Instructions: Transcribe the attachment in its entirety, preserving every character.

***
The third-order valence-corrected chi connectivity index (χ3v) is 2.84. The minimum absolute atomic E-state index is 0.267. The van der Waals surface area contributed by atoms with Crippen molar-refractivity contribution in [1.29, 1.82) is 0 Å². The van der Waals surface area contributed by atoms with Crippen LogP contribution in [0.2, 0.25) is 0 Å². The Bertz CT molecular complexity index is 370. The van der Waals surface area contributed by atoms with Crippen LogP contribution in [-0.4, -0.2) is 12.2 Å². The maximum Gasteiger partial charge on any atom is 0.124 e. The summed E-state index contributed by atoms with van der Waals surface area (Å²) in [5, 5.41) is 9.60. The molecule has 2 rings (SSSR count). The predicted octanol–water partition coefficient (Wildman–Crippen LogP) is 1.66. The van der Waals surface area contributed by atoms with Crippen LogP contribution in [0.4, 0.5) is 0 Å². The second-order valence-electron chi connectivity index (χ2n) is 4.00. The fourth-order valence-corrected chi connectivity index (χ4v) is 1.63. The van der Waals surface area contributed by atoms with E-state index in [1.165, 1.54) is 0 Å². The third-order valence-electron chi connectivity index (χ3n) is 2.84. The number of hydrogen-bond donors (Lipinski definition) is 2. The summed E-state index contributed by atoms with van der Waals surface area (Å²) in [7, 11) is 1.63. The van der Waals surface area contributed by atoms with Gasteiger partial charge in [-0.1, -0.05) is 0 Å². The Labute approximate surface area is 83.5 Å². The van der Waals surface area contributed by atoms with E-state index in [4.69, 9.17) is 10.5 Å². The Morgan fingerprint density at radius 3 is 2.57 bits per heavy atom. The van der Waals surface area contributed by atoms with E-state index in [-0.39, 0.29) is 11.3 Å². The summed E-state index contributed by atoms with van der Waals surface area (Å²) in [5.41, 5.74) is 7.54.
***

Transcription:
The third-order valence-corrected chi connectivity index (χ3v) is 2.84. The minimum absolute atomic E-state index is 0.267. The van der Waals surface area contributed by atoms with Crippen molar-refractivity contribution in [1.29, 1.82) is 0 Å². The van der Waals surface area contributed by atoms with Crippen LogP contribution in [0.2, 0.25) is 0 Å². The Bertz CT molecular complexity index is 370. The van der Waals surface area contributed by atoms with Crippen LogP contribution in [-0.4, -0.2) is 12.2 Å². The maximum Gasteiger partial charge on any atom is 0.124 e. The summed E-state index contributed by atoms with van der Waals surface area (Å²) in [5, 5.41) is 9.60. The molecule has 2 rings (SSSR count). The predicted octanol–water partition coefficient (Wildman–Crippen LogP) is 1.66. The van der Waals surface area contributed by atoms with Crippen LogP contribution in [0.4, 0.5) is 0 Å². The second-order valence-electron chi connectivity index (χ2n) is 4.00. The fourth-order valence-corrected chi connectivity index (χ4v) is 1.63. The van der Waals surface area contributed by atoms with E-state index in [1.165, 1.54) is 0 Å². The third-order valence-electron chi connectivity index (χ3n) is 2.84. The number of hydrogen-bond donors (Lipinski definition) is 2. The summed E-state index contributed by atoms with van der Waals surface area (Å²) in [7, 11) is 1.63. The van der Waals surface area contributed by atoms with Gasteiger partial charge in [-0.1, -0.05) is 0 Å². The Labute approximate surface area is 83.5 Å². The van der Waals surface area contributed by atoms with E-state index in [4.69, 9.17) is 10.5 Å². The Morgan fingerprint density at radius 3 is 2.57 bits per heavy atom. The van der Waals surface area contributed by atoms with E-state index in [-0.39, 0.29) is 11.3 Å². The summed E-state index contributed by atoms with van der Waals surface area (Å²) in [5.41, 5.74) is 7.54.